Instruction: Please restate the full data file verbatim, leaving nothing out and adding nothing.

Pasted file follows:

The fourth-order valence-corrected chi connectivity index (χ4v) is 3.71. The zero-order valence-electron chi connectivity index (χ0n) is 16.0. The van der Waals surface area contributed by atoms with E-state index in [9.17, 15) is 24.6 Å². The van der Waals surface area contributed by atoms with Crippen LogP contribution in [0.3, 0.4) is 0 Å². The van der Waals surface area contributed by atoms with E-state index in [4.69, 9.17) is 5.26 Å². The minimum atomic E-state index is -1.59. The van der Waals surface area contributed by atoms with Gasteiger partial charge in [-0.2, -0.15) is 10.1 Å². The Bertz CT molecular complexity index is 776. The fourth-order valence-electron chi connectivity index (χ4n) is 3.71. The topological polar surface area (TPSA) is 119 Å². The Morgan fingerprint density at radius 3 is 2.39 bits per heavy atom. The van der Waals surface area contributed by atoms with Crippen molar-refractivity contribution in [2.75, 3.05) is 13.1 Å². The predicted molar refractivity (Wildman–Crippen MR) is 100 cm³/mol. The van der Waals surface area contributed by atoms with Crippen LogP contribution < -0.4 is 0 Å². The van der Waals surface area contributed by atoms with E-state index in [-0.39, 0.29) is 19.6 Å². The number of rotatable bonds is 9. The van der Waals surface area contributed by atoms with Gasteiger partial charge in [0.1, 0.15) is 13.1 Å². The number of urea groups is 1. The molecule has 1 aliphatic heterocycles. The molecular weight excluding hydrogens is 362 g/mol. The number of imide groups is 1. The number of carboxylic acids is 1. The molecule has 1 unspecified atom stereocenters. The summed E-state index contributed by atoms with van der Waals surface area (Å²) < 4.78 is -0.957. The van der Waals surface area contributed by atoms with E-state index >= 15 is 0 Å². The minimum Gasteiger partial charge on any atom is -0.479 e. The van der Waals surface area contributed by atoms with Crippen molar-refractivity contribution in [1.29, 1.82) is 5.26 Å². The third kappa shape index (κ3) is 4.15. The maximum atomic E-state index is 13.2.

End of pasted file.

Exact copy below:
The fourth-order valence-corrected chi connectivity index (χ4v) is 3.71. The zero-order valence-electron chi connectivity index (χ0n) is 16.0. The van der Waals surface area contributed by atoms with E-state index in [9.17, 15) is 24.6 Å². The van der Waals surface area contributed by atoms with Crippen LogP contribution in [0.3, 0.4) is 0 Å². The van der Waals surface area contributed by atoms with E-state index in [4.69, 9.17) is 5.26 Å². The minimum atomic E-state index is -1.59. The van der Waals surface area contributed by atoms with Gasteiger partial charge in [-0.2, -0.15) is 10.1 Å². The Bertz CT molecular complexity index is 776. The fourth-order valence-electron chi connectivity index (χ4n) is 3.71. The topological polar surface area (TPSA) is 119 Å². The Morgan fingerprint density at radius 3 is 2.39 bits per heavy atom. The van der Waals surface area contributed by atoms with Crippen molar-refractivity contribution in [2.75, 3.05) is 13.1 Å². The predicted molar refractivity (Wildman–Crippen MR) is 100 cm³/mol. The van der Waals surface area contributed by atoms with Crippen LogP contribution < -0.4 is 0 Å². The van der Waals surface area contributed by atoms with E-state index in [-0.39, 0.29) is 19.6 Å². The number of rotatable bonds is 9. The van der Waals surface area contributed by atoms with Gasteiger partial charge in [0.1, 0.15) is 13.1 Å². The number of urea groups is 1. The molecule has 1 aliphatic heterocycles. The molecular weight excluding hydrogens is 362 g/mol. The number of imide groups is 1. The number of carboxylic acids is 1. The molecule has 1 unspecified atom stereocenters. The summed E-state index contributed by atoms with van der Waals surface area (Å²) < 4.78 is -0.957. The van der Waals surface area contributed by atoms with E-state index >= 15 is 0 Å². The minimum Gasteiger partial charge on any atom is -0.479 e. The van der Waals surface area contributed by atoms with Crippen molar-refractivity contribution in [1.29, 1.82) is 5.26 Å². The third kappa shape index (κ3) is 4.15. The maximum atomic E-state index is 13.2.